But you know what? Even if we are witnessing the end of the commercial viability of hip-hop, I’m not worried. I actually think hip-hop music is as strong right now as it’s ever been. The mere utterance of names like J Dilla, Ta’Raach, Black Milk, Platinum Pied Pipers, (Detroit is in house right now), Madlib, et al. is enough to rebut any suggestion that the genre is dead. And we should throw ISWHAT?! in there as well. People might write off hip-hop, but it’s been written off before–so that doesn’t worry me. Should the hip-hop “bubble” burst, the worst that could happen, in my view, is that Young Jeezy has to pinch a few pennies to make that Def Jam money stretch a little bit further… boo hoo.

viva la hip y la hop…

Heads Up

March 18, 2007

My final thoughts on “The Life We Choose” are coalescing, and should be posted tomorrow sometime, followed by the release of the next tape; and it’s a banga’…

It’s been really difficult to develop a final opinion on this LP because I’ve been going back and forth all week–even with individual tracks. But I’ve been trying to force myself to come to some sort of definitive stance by tomorrow. Heads up.

RE: RE: RE: Hot

March 17, 2007

“For me, the question always remains, how much art and I willing to sacrifice for social responsibility, or vice versa. I don’t pretend to know, nor do I think I’ll ever figure it out. Like other forms of art, a lot depends on feeling, something immeasurable, and situational. I’m satisfied knowing that for every gimmick, there’s an artist with integrity, artistic and/or social.” -Me.

In the end, we agree. I suppose that it is simply a mater of personal preference as to where each of us draws that line.

RE: RE: Hot

March 16, 2007

“For me, the question always remains, how much art and I willing to sacrifice for social responsibility, or vice versa. I don’t pretend to know, nor do I think I’ll ever figure it out. Like other forms of art, a lot depends on feeling, something immeasurable, and situational. I’m satisfied knowing that for every gimmick, there’s an artist with integrity, artistic and/or social.”Me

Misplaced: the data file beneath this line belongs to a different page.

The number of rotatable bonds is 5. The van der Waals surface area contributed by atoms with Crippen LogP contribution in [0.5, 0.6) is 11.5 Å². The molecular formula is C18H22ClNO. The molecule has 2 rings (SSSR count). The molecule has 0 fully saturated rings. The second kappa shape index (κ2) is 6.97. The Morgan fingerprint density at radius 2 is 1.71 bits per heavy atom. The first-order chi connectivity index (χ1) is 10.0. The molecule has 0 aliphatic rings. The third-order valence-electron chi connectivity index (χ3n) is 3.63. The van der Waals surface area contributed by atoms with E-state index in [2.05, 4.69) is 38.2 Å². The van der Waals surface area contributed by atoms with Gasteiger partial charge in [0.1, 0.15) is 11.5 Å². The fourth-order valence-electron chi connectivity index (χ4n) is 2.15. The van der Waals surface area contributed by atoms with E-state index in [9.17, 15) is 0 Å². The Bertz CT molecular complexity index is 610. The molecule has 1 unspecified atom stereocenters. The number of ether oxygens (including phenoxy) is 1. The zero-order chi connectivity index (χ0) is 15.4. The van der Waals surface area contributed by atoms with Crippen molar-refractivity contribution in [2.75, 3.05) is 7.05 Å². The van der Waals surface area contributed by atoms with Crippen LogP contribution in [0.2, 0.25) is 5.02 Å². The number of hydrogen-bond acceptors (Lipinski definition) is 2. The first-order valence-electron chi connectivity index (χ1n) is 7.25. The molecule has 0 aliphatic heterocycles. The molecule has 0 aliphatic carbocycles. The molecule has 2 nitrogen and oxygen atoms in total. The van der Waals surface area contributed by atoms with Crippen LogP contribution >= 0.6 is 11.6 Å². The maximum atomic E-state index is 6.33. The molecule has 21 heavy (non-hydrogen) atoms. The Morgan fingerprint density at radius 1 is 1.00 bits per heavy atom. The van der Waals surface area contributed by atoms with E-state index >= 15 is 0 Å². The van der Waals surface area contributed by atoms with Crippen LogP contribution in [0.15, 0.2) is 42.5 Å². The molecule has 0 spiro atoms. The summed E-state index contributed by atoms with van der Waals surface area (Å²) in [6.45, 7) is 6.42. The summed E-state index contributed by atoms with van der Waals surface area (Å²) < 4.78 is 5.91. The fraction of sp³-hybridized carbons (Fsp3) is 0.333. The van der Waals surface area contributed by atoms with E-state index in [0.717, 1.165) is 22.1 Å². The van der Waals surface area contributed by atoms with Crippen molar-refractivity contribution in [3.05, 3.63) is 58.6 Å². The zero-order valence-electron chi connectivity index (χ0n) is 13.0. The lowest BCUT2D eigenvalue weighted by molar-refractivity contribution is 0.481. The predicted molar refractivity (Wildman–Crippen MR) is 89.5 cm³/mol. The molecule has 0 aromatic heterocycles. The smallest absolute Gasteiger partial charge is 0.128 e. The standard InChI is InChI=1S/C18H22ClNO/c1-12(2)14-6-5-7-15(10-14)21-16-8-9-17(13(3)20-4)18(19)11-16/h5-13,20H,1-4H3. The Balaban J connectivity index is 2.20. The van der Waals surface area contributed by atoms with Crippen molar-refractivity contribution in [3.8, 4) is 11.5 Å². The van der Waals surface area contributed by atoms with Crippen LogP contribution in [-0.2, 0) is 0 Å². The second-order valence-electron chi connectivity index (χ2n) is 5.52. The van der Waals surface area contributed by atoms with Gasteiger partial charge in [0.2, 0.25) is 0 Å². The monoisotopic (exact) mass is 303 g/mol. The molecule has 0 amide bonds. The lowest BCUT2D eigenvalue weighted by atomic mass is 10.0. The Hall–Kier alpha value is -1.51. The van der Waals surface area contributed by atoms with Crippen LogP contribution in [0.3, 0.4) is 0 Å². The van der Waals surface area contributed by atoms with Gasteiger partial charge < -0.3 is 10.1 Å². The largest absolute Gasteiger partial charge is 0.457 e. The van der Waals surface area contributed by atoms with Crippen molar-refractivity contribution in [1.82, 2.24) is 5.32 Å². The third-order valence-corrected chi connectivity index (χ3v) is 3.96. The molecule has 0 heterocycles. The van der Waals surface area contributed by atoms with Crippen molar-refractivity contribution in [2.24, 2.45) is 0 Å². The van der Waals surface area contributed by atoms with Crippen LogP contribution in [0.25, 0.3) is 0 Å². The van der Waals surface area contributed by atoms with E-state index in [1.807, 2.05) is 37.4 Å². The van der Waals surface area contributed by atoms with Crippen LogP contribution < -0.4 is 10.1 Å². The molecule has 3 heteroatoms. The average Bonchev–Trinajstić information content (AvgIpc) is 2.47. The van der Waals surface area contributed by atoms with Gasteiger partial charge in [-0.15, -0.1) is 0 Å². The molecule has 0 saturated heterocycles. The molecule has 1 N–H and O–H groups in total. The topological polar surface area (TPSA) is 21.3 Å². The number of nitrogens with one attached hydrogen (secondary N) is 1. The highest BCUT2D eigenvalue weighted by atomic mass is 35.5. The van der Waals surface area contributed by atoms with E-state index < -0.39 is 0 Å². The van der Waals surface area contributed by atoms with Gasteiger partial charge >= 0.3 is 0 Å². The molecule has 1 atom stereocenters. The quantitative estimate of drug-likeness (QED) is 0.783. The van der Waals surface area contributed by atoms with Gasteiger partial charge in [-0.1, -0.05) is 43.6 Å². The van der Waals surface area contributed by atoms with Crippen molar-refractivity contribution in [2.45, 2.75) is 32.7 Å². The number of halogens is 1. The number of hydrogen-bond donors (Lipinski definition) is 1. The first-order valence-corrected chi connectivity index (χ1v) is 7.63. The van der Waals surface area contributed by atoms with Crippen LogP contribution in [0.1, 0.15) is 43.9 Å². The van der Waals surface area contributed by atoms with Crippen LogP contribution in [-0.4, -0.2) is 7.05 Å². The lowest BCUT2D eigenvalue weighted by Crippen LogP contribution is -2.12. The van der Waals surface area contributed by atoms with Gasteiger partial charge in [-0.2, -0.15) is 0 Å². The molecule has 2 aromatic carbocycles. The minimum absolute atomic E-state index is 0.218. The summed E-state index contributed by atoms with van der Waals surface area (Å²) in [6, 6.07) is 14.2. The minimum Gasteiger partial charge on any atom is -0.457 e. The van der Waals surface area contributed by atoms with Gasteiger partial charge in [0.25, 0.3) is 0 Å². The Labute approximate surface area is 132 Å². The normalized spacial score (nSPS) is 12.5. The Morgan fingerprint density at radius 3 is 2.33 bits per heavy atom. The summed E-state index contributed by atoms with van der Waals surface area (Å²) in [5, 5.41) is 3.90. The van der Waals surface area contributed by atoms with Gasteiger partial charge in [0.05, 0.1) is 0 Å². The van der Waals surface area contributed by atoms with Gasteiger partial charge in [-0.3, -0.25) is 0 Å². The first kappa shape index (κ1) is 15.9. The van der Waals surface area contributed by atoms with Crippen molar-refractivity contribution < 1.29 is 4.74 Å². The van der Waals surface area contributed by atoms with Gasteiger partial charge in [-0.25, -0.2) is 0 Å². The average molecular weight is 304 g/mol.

RE: Run-DMC

March 16, 2007

I don’t think you can possibly say that Run-DMC would sell records now (for that matter, neither could the Beatles). But make no mistake, they were getting paid out the ass. They were all over MTV. We’re talking about Russell Simmons and Def Jam, son. Need I say more? They were major label before anyone else was.

Rather, I cited Run-DMC only for the proposition that emcees who will say-anything-that-sounds-hot-over-the-beat have a long and well-respected history in hip-hop, and many artists from the south do, in fact, fit right into that tradition.

ADDENDUM: And about innovativeness not paying off in today’s game, I hear people spit that all of the time, I don’t think it stands up to the facts. Some of the most successful artists in the game today are what I’d call innovators: Kanye, Pharell, Timbo, Dre, Missy, Outkast. It’s just that, because the market for hip-hop has expanded, for every Kanye there are now two other crappy rappers making money. But as long as Kanye or Pharrell still exist, the genre still moves forward, and our beloved hip-hop is not at risk of dying.

World history is full of virtuoso artists that never got paid a dime for their work, yet they were not dissuaded from producing masterpieces, and we were all eventually better off for it; tis the tragic nature of art. I see hip-hop the same way. Just because ISWHAT?! or Little Brother will never sell a million records doesn’t necessarily mean that there’s some cancer in hip-hop. It’s unfortunate in some moral sense, but it’s hardly the crisis that everyone tries to make it (usually the broke rappers).

"Pilgrimage"

March 16, 2007

I was going to make a post about that track; I’m a big fan. I’m also really feeling “Mooch.” It reminds me of a sound check, or some lazy hour before closing time, with each element improvised; love the trumpet. In my head, there are flappers everywhere…and one at the door checking for the fuzz.

RE Run-DMC – They are so hip hop (as you and I may conceptualize it), but I think the rules now are entirely different from when they were doing their thing. Hip hop wasn’t the cash cow it is now and nobody wants to allow too much wriggle room within a system that has become so popular and lucrative. I’m not sure their innovativeness (as it was back then) would pay off now. What do you think?

RE: Hot

March 16, 2007

But if your problem is with the overabundance of misogynistic and/or materialistic lyrics, why don’t you have a problem with Dilla or Pharell? Aren’t they part of the same problem? Dilla was always talking about hitting up strip clubs, drinking, objectifying women, whips, watches, etc… We both agree that Dilla was a virtuoso producer/emcee, but the question I posed is whether our respect for those amazing skills permits us to overlook the anti-social content of his lyrics.

It’s a tough call, and that’s why I’m so reticent to start calling out any emcee whose lyrics contain negative themes–I would effectively be cutting myself off from the music I love, and Dilla would be included–genius producer or not.

New Track

March 16, 2007

After a couple weeks of listening, my general feeling about ISWHAT?! is that they’re probably better live. With that being said, the two live tracks on “The Life We Choose” are solid, with my favorite being “Pilgrimage.”